Using cheesecloth to strain yogurt is so “old school.” I know, I know…..some people say it’s not that much trouble, but I disagree. You have to scrape off any left-behind yogurt without getting it on your hands, rinse, wash, dry, fold, and store the cloth when you’re done. No thank you. I prefer throw-away or the dishwasher for this task.
My solution has always been a high-quality bouillon strainer, but my favorite one is pricey. It works great until you make a batch of thin yogurt (sad face) that flows right through it.
Recently, a reader named Doreen left this comment detailing her method of straining yogurt:
“I wanted to say I found a great way to strain. I had bought a fine mesh sieve but, for some reason it stopped working as well- maybe dishwasher damaged it, not sure. I bought some institutional-size coffee filters and placed inside a standard sized colander and it will strain all 2 quarts in your recipe. I put the colander inside a mixing bowl and top it with the same lid that I incubated my casserole dish of yogurt. I put the whole straining setup in the fridge and leave it for a few hours. When it is thick enough it pulls right away from the filter. The whey is perfectly clear so there is no loss of yogurt. Thank you again for homemade goodness!”
Thank you for writing, Doreen. You are a genius, and you changed my yogurt-making process for the better.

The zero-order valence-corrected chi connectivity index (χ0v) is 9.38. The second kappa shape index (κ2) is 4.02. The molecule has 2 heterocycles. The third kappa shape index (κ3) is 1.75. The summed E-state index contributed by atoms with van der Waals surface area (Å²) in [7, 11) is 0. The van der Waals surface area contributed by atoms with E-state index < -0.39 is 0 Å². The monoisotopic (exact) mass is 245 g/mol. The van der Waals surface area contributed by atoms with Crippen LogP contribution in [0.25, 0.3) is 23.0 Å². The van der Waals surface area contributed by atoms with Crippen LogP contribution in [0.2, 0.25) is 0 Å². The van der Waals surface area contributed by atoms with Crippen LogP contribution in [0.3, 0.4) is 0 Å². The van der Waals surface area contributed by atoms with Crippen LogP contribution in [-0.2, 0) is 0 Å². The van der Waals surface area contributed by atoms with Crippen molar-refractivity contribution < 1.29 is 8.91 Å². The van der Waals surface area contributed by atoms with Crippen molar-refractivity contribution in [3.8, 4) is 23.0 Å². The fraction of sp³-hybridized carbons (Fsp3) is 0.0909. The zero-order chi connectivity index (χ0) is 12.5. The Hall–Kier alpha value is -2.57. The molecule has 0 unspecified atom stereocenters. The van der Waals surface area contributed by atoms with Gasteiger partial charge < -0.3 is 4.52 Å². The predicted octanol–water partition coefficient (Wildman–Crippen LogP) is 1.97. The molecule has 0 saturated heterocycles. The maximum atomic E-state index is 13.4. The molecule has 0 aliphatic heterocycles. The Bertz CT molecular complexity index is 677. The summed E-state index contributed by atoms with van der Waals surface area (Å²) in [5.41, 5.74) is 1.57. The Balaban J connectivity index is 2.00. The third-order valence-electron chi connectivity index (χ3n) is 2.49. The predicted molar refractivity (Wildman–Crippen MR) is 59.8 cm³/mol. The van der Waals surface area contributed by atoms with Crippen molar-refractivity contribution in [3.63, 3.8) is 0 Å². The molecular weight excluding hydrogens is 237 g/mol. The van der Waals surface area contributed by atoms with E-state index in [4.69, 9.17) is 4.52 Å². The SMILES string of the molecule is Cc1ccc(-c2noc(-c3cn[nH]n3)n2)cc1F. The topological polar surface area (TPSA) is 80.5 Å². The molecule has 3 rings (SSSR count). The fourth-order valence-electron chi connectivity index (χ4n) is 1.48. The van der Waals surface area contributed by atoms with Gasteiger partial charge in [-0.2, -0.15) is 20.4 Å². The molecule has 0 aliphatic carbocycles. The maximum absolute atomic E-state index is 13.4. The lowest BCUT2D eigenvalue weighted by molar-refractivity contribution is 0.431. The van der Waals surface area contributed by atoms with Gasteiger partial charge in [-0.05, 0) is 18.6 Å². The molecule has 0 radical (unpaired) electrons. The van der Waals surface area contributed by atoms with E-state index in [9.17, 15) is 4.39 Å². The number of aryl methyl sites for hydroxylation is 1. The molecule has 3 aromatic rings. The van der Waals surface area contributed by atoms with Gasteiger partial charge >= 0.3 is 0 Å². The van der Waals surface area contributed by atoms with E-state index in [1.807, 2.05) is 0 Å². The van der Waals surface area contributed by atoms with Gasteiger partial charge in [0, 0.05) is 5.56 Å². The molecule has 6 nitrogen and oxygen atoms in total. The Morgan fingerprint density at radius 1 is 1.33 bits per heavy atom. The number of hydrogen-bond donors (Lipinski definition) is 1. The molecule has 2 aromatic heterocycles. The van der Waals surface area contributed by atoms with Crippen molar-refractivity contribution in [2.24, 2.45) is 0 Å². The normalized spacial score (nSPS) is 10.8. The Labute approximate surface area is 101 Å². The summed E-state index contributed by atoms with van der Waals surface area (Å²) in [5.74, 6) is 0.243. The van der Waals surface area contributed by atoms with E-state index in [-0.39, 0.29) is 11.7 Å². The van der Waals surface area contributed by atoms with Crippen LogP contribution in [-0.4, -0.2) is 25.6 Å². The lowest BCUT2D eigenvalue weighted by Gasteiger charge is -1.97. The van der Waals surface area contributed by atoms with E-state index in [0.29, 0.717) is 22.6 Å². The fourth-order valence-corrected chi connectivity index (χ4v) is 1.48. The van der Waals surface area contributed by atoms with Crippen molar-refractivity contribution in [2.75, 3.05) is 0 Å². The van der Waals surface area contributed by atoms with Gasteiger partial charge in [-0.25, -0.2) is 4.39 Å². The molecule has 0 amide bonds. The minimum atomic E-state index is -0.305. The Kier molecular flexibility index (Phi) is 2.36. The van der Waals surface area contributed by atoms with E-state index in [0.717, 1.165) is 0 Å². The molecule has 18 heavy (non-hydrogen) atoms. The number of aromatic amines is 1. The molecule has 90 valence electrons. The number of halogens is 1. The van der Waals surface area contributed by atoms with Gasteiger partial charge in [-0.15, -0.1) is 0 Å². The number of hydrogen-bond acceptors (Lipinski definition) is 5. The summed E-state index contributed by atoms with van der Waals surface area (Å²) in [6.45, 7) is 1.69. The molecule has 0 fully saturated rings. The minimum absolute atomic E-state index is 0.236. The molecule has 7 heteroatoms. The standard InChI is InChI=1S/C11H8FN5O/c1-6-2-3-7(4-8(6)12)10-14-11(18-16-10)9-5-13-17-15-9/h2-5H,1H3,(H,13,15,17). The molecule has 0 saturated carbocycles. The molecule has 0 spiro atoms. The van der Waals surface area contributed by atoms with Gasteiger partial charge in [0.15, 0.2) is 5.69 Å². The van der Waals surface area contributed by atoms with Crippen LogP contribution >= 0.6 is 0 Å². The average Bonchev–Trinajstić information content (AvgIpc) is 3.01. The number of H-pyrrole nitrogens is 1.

What I didn’t realize….
To those of you who already wrote to me suggesting coffee filters, I assumed you were talking about the little ones I use every morning to make coffee. It would take me forever to strain a gallon of yogurt with that size filter.
The very day I read about Doreen’s method, I went looking for large paper filters and found some 13 x 5 inch filters designed for a 1-1/2 gallon coffee brewer at my local restaurant supply. You can purchase them online here. I paid around $14 for 500 filters. If I use 4 a week, that box should last over 2 years. (Just discovered this same system works for straining the cold-brewed coffee I use to make my iced lattes. Forget 2 years.)
Besides the coffee filters, you will need a colander. The dollar-store variety works just fine. You could even use the basket part of your lettuce spinner if you like.
Is this method really better than cheesecloth?
- No loss of solids (see picture above)
- Paper filters are disposable
- Cheap (My cost was $1 plus tax for orange colander and less than 3 cents per filter. I use 2 filters to make a double layer for ease of handling yogurt.)
- Strained yogurt easily separates from paper for quick clean up
- Cheap colander or a colander-substitute works fine to hold paper filter
- Strain 2 quarts of yogurt at a time (using 13 x 5 inch size filter)
P.S. I do not place my yogurt in the fridge to strain as Doreen does. The yogurt is acidic enough to sit safely on the counter for a couple hours of straining without spoiling. In my experience, yogurt will strain faster at room temperature so it’s most efficiently done straight out of incubation.